- *
- * So what is the problem, why we need to drop those nodes? Whey can't
- * we just clean-up the second half of B by putting a padding node
- * there? We can, and this works fine with one exception which was
- * reproduced with power cut emulation testing and happens extremely
- * rarely. The description follows, but it is worth noting that that is
- * only about the GC head, so we could do this trick only if the bud
- * belongs to the GC head, but it does not seem to be worth an
- * additional "if" statement.
- *
- * So, imagine the file-system is full, we run GC which is moving valid
- * nodes from LEB X to LEB Y (obviously, LEB Y is the current GC head
- * LEB). The @c->gc_lnum is -1, which means that GC will retain LEB X
- * and will try to continue. Imagine that LEB X is currently the
- * dirtiest LEB, and the amount of used space in LEB Y is exactly the
- * same as amount of free space in LEB X.
- *
- * And a power cut happens when nodes are moved from LEB X to LEB Y. We
- * are here trying to recover LEB Y which is the GC head LEB. We find
- * the min. I/O unit B as described above. Then we clean-up LEB Y by
- * padding min. I/O unit. And later 'ubifs_rcvry_gc_commit()' function
- * fails, because it cannot find a dirty LEB which could be GC'd into
- * LEB Y! Even LEB X does not match because the amount of valid nodes
- * there does not fit the free space in LEB Y any more! And this is
- * because of the padding node which we added to LEB Y. The
- * user-visible effect of this which I once observed and analysed is
- * that we cannot mount the file-system with -ENOSPC error.
- *
- * So obviously, to make sure that situation does not happen we should
- * free min. I/O unit B in LEB Y completely and the last used min. I/O
- * unit in LEB Y should be A. This is basically what the below code
- * tries to do.
- */
- while (min_io_unit == round_down(offs, c->min_io_size) &&
- min_io_unit != offs &&
- drop_last_node(sleb, &offs, grouped));
+ if (jhead == GCHD) {
+ /*
+ * If this LEB belongs to the GC head then while we are in the
+ * middle of the same min. I/O unit keep dropping nodes. So
+ * basically, what we want is to make sure that the last min.
+ * I/O unit where we saw the corruption is dropped completely
+ * with all the uncorrupted nodes which may possibly sit there.
+ *
+ * In other words, let's name the min. I/O unit where the
+ * corruption starts B, and the previous min. I/O unit A. The
+ * below code tries to deal with a situation when half of B
+ * contains valid nodes or the end of a valid node, and the
+ * second half of B contains corrupted data or garbage. This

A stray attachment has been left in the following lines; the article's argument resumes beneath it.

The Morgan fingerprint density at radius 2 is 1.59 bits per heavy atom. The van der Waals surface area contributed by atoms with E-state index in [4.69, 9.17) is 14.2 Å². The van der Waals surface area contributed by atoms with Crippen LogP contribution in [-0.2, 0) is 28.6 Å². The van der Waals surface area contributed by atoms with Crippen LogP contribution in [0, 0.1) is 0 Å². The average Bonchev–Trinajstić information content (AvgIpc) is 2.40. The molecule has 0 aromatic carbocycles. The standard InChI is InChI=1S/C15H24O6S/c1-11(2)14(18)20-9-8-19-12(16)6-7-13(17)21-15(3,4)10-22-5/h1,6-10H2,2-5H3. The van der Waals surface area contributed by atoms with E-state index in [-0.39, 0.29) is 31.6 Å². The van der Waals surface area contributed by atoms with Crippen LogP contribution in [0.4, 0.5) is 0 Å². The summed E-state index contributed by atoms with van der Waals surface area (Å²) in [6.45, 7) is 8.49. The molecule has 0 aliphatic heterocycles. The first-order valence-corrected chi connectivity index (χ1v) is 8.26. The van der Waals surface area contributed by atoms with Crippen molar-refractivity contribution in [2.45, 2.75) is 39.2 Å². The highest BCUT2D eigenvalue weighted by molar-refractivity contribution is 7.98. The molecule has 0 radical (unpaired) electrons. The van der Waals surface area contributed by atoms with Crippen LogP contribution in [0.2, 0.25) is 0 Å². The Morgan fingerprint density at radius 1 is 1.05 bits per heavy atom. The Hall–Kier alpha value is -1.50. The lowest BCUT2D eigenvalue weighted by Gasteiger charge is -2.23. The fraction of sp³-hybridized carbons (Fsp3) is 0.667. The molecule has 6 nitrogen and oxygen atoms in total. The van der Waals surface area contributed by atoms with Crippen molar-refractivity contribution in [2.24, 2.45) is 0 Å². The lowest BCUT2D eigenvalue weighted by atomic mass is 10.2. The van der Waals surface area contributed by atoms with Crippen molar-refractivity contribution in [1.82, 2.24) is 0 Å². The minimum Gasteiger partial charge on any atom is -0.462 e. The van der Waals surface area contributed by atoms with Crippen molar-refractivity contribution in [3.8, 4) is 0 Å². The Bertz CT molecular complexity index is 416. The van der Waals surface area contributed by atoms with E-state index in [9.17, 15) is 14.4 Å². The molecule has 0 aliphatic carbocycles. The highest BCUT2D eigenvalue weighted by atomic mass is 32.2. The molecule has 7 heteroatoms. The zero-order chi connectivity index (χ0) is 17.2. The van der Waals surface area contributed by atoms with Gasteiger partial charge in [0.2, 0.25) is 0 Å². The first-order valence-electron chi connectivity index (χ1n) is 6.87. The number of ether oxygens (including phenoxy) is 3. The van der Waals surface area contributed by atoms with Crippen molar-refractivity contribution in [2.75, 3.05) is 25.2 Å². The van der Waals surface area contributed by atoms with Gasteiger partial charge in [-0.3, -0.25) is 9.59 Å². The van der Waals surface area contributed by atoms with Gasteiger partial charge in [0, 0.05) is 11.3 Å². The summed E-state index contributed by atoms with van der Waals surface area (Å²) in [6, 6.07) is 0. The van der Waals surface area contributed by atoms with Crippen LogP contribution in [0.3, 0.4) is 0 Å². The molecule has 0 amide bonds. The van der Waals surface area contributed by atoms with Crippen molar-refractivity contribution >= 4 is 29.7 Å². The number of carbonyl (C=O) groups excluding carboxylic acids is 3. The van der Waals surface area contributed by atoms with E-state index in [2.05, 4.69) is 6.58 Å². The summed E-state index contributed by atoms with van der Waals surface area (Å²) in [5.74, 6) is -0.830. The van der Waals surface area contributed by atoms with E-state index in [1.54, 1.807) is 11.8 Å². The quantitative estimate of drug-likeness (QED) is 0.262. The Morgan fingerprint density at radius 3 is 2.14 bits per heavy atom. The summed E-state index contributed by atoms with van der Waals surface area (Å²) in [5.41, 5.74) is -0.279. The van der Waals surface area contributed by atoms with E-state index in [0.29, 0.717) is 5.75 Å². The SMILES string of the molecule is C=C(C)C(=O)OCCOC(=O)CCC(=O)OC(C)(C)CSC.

+ * means that UBIFS had been writing to B just before the power
+ * cut happened. I do not know how realistic is this scenario
+ * that half of the min. I/O unit had been written successfully
+ * and the other half not, but this is possible in our 'failure
+ * mode emulation' infrastructure at least.
+ *
+ * So what is the problem, why we need to drop those nodes? Why
+ * can't we just clean-up the second half of B by putting a
+ * padding node there? We can, and this works fine with one
+ * exception which was reproduced with power cut emulation
+ * testing and happens extremely rarely.
+ *
+ * Imagine the file-system is full, we run GC which starts
+ * moving valid nodes from LEB X to LEB Y (obviously, LEB Y is
+ * the current GC head LEB). The @c->gc_lnum is -1, which means
+ * that GC will retain LEB X and will try to continue. Imagine
+ * that LEB X is currently the dirtiest LEB, and the amount of
+ * used space in LEB Y is exactly the same as amount of free
+ * space in LEB X.
+ *
+ * And a power cut happens when nodes are moved from LEB X to
+ * LEB Y. We are here trying to recover LEB Y which is the GC
+ * head LEB. We find the min. I/O unit B as described above.
+ * Then we clean-up LEB Y by padding min. I/O unit. And later
+ * 'ubifs_rcvry_gc_commit()' function fails, because it cannot
+ * find a dirty LEB which could be GC'd into LEB Y! Even LEB X
+ * does not match because the amount of valid nodes there does
+ * not fit the free space in LEB Y any more! And this is
+ * because of the padding node which we added to LEB Y. The
+ * user-visible effect of this which I once observed and
+ * analysed is that we cannot mount the file-system with
+ * -ENOSPC error.
+ *
+ * So obviously, to make sure that situation does not happen we
+ * should free min. I/O unit B in LEB Y completely and the last
+ * used min. I/O unit in LEB Y should be A. This is basically
+ * what the below code tries to do.
+ */
+ while (offs > min_io_unit)
+ drop_last_node(sleb, &offs);
+ }
buf = sbuf + offs;
len = c->leb_size - offs;